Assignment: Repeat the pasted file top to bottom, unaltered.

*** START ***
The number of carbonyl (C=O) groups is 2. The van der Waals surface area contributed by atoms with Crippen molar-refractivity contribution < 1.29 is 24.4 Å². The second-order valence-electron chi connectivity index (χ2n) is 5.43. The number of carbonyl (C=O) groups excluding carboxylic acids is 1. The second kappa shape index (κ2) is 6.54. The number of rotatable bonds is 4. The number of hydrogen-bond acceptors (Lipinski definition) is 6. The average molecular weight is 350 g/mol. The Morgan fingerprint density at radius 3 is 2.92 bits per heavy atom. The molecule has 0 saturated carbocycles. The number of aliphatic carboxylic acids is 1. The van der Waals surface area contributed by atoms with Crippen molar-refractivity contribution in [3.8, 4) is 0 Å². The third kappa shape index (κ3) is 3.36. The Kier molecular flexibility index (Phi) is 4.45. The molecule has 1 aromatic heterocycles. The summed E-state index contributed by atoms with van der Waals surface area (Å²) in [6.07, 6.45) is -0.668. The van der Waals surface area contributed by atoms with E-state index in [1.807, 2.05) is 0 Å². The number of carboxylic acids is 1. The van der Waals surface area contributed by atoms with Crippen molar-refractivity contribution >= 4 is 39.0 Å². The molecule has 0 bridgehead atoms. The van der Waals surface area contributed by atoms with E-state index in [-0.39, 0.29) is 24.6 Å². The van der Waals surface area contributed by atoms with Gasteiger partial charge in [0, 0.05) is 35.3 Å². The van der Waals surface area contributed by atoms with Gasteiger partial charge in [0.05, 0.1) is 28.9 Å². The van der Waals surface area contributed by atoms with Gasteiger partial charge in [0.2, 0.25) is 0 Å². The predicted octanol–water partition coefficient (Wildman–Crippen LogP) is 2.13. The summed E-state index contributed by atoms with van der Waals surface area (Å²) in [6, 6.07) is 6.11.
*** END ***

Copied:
The number of carbonyl (C=O) groups is 2. The van der Waals surface area contributed by atoms with Crippen molar-refractivity contribution < 1.29 is 24.4 Å². The second-order valence-electron chi connectivity index (χ2n) is 5.43. The number of carbonyl (C=O) groups excluding carboxylic acids is 1. The second kappa shape index (κ2) is 6.54. The number of rotatable bonds is 4. The number of hydrogen-bond acceptors (Lipinski definition) is 6. The average molecular weight is 350 g/mol. The Morgan fingerprint density at radius 3 is 2.92 bits per heavy atom. The molecule has 0 saturated carbocycles. The number of aliphatic carboxylic acids is 1. The van der Waals surface area contributed by atoms with Crippen molar-refractivity contribution in [3.8, 4) is 0 Å². The third kappa shape index (κ3) is 3.36. The Kier molecular flexibility index (Phi) is 4.45. The molecule has 1 aromatic heterocycles. The summed E-state index contributed by atoms with van der Waals surface area (Å²) in [6.07, 6.45) is -0.668. The van der Waals surface area contributed by atoms with E-state index in [1.807, 2.05) is 0 Å². The number of carboxylic acids is 1. The van der Waals surface area contributed by atoms with Crippen molar-refractivity contribution >= 4 is 39.0 Å². The molecule has 0 bridgehead atoms. The van der Waals surface area contributed by atoms with E-state index in [-0.39, 0.29) is 24.6 Å². The van der Waals surface area contributed by atoms with Gasteiger partial charge in [0, 0.05) is 35.3 Å². The van der Waals surface area contributed by atoms with Gasteiger partial charge in [0.05, 0.1) is 28.9 Å². The van der Waals surface area contributed by atoms with Gasteiger partial charge in [0.2, 0.25) is 0 Å². The predicted octanol–water partition coefficient (Wildman–Crippen LogP) is 2.13. The summed E-state index contributed by atoms with van der Waals surface area (Å²) in [6, 6.07) is 6.11.